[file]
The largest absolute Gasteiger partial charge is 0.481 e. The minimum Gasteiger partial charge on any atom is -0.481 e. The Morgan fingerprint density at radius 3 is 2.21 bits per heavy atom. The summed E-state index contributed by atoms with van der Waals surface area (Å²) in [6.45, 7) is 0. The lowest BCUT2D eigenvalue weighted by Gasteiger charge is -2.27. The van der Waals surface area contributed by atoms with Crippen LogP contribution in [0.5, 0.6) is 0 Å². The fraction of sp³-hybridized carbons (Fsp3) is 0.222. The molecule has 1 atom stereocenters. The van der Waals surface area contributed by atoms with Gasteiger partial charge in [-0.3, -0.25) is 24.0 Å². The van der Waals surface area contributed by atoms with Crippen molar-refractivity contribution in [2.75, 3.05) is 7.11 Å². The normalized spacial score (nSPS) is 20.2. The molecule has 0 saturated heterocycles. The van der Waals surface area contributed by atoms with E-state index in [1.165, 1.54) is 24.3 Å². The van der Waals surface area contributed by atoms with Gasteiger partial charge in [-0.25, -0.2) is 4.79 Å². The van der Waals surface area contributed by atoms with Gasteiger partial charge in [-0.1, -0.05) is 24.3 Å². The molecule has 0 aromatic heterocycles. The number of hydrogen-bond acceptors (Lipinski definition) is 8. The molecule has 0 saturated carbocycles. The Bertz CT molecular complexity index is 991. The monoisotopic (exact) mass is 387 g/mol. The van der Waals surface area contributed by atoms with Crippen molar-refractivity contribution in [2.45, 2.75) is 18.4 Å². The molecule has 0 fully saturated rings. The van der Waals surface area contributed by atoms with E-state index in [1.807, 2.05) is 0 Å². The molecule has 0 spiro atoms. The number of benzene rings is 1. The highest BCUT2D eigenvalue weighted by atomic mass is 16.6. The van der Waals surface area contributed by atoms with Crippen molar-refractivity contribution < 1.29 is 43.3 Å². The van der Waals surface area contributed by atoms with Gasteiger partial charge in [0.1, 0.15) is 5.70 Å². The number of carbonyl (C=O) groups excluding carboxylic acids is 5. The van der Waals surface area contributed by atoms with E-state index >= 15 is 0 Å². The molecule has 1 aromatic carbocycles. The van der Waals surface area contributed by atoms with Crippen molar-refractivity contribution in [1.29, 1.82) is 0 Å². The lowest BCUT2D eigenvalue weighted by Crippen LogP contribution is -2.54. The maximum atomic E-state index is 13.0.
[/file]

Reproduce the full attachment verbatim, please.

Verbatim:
The largest absolute Gasteiger partial charge is 0.481 e. The minimum Gasteiger partial charge on any atom is -0.481 e. The Morgan fingerprint density at radius 3 is 2.21 bits per heavy atom. The summed E-state index contributed by atoms with van der Waals surface area (Å²) in [6.45, 7) is 0. The lowest BCUT2D eigenvalue weighted by Gasteiger charge is -2.27. The van der Waals surface area contributed by atoms with Crippen LogP contribution in [0.5, 0.6) is 0 Å². The fraction of sp³-hybridized carbons (Fsp3) is 0.222. The molecule has 1 atom stereocenters. The van der Waals surface area contributed by atoms with Gasteiger partial charge in [-0.3, -0.25) is 24.0 Å². The van der Waals surface area contributed by atoms with Crippen molar-refractivity contribution in [2.75, 3.05) is 7.11 Å². The normalized spacial score (nSPS) is 20.2. The molecule has 0 saturated heterocycles. The van der Waals surface area contributed by atoms with E-state index in [1.165, 1.54) is 24.3 Å². The van der Waals surface area contributed by atoms with Gasteiger partial charge in [-0.25, -0.2) is 4.79 Å². The van der Waals surface area contributed by atoms with Gasteiger partial charge in [-0.1, -0.05) is 24.3 Å². The molecule has 0 aromatic heterocycles. The number of hydrogen-bond acceptors (Lipinski definition) is 8. The molecule has 0 saturated carbocycles. The Bertz CT molecular complexity index is 991. The monoisotopic (exact) mass is 387 g/mol. The van der Waals surface area contributed by atoms with Crippen molar-refractivity contribution in [2.45, 2.75) is 18.4 Å². The molecule has 0 fully saturated rings. The van der Waals surface area contributed by atoms with E-state index in [1.807, 2.05) is 0 Å². The molecule has 0 spiro atoms. The number of benzene rings is 1. The highest BCUT2D eigenvalue weighted by atomic mass is 16.6. The van der Waals surface area contributed by atoms with Crippen molar-refractivity contribution < 1.29 is 43.3 Å². The van der Waals surface area contributed by atoms with Gasteiger partial charge in [0.1, 0.15) is 5.70 Å². The number of carbonyl (C=O) groups excluding carboxylic acids is 5. The van der Waals surface area contributed by atoms with E-state index >= 15 is 0 Å². The molecule has 1 aromatic carbocycles. The van der Waals surface area contributed by atoms with Crippen molar-refractivity contribution in [1.29, 1.82) is 0 Å². The lowest BCUT2D eigenvalue weighted by Crippen LogP contribution is -2.54. The maximum atomic E-state index is 13.0.